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Occupy Knowledge: It's Ours, After All
October 20, 2011 - 9:32pm

Among the recurring images from Occupy Wall Street demonstrations are the signs held by young people tallying their college debt. They’ve been jeered at for wanting their loans forgiven, but deep in debt and without a job is a terrible way to start your adult life. I didn’t have to take out loans. I was able to pay my tuition bills, and I only had to work part time while taking classes; tuition was that cheap. Once we thought an educated populace was a good thing to have. But we no longer believe in education as a public good. Goods cannot be public these days. We're more likely to hear "it's an investment" - just like those houses that were supposed to keep going up in value.

What is it we are getting in exchange for all that accumulated student debt? Well, we have more knowledge than ever, but that’s a chimera, too. We academics don’t actually own the knowledge we create, we only license it. Faculty are too busy producing new scholarship to think much about changing the system, because productivity is measured in publications. Publishers confer prestige, and scholars have to trade their work for bits of that prestige in order to stay in the game. Those who question the rules of the game are quickly reminded that they are lucky to have jobs, that a majority of academic laborers are not so fortunate. (This is not unlike what students hear: look at you, you own a phone! How dare you complain about your student loans!)

All that productivity does not necessarily extend knowledge, or rather it does—but only for those who can afford it. Libraries were once a monument to the wisdom that comes of sharing of knowledge, but now libraries only foot the bill for temporary access to information, and only for their campus community.

A fair amount of basic science is still funded with tax dollars, but that’s because the private sector needs massive public investment into fundamental scientific knowledge. That stuff’s expensive! But the results of that tax funded basic science are not available to just anyone. The reports of research become the property of publishing corporations, including corporations run by scholarly societies such as the American Psychological Association and the American Chemical Society. These societies benefit from being tax exempt, but they actively lobby against open access. An editor of one of the American Chemical Society’s publications once characterized the (so far unsuccessful) legislative attempts to require that recipients of federal funds make their publicly funded research results public as socialized science. (Funding the science is apparently a wise investment of tax dollars, but letting people read the results—socialism!)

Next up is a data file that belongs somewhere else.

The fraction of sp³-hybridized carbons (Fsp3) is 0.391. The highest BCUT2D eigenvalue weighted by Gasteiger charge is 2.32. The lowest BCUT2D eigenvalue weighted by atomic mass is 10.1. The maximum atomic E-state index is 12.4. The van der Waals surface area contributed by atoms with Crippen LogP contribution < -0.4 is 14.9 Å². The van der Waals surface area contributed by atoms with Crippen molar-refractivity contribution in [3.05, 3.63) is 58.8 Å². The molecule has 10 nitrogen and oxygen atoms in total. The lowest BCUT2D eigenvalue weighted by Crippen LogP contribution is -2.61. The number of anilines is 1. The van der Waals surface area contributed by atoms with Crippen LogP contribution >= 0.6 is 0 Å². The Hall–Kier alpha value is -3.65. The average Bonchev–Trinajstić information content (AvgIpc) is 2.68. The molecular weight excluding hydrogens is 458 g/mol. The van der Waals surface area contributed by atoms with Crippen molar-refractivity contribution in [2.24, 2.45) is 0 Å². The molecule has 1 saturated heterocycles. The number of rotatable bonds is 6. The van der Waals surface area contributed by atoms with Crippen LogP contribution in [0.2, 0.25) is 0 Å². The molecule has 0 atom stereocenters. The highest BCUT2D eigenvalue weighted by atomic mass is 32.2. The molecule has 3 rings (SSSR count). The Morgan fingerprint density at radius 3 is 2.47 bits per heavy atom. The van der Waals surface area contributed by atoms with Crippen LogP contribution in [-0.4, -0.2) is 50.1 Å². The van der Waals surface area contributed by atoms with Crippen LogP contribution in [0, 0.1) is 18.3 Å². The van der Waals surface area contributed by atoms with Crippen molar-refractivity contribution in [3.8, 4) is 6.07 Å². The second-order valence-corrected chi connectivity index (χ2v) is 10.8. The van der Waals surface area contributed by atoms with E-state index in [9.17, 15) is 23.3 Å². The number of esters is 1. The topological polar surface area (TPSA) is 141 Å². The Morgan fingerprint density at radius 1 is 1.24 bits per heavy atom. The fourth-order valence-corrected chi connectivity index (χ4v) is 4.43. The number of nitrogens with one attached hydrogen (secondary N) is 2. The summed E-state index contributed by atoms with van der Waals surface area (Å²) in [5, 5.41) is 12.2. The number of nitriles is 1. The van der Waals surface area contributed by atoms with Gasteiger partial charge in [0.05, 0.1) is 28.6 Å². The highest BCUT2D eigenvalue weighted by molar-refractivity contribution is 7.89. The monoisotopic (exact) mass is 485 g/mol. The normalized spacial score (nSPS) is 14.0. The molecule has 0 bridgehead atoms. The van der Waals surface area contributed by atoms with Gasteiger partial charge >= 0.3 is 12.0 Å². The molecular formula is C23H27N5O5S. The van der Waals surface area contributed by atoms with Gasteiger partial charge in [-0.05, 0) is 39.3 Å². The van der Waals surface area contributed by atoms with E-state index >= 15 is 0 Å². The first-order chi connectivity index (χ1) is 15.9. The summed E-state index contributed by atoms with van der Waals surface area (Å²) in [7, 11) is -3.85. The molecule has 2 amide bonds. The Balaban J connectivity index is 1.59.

Here's my version of an Occupy Wall Street cardboard sign. At my library, we’ve been seeing big price increases in two big journal packages that we really need. Again. This is what we’re paying for American Chemical Society journals

  • 2010 - $29,705
  • 2011 - $34,337
  • 2012 - $41,741

This is what we’re paying for SAGE journals

  • 2010 – $39,105
  • 2011 - $41,442
  • 2012 - $52,500

Look, don't get me wrong: these are great publications. I don’t personally use the chemistry collection, but I know it’s excellent stuff and that our students and faculty really need it. I do search SAGE quite often for my own research. Where else will I find such robust research on things like social inequality and gentrification? I'm not just being snarky; I know this kind of high-quality publishing costs money. Fine. I know that faculty are producing more research and presumably somebody's got to publish it. But the only way I can afford to keep these journals (and I can't afford not to) is to cut other things. Smaller societies, university presses? Sorry - you'll be getting less of my money. I’ll do this because I have to, but dammit – this is so wrong.

Our budget has been flat for a few years. I don’t fault our administration for that. A lot of our acquisitions funding comes from endowment, and we lost a lot of ground in the financial crisis. The administration has had to scramble to make up the loss in endowment to keep our budget from shrinking. What are they supposed to do to fund these price hikes, raise tuition? Our students can’t afford that. I don’t want that.

I’m not upset that my budget isn’t growing. I’m upset that scholarly publishers think these price hikes are okay, that they can keep adding new journals to their title lists with the expectation that I will pay for them. I'm upset that big scholarly publishing is being run like a protection racket, and that both I and the faculty I serve are pawns in this game.

Are you seeing price hikes like these? Tell the world. Tweet it, post it to Facebook, get the word out. Next week is Open Access Week. If you, too, think there’s something wrong with this picture, it's time to raise some hell.


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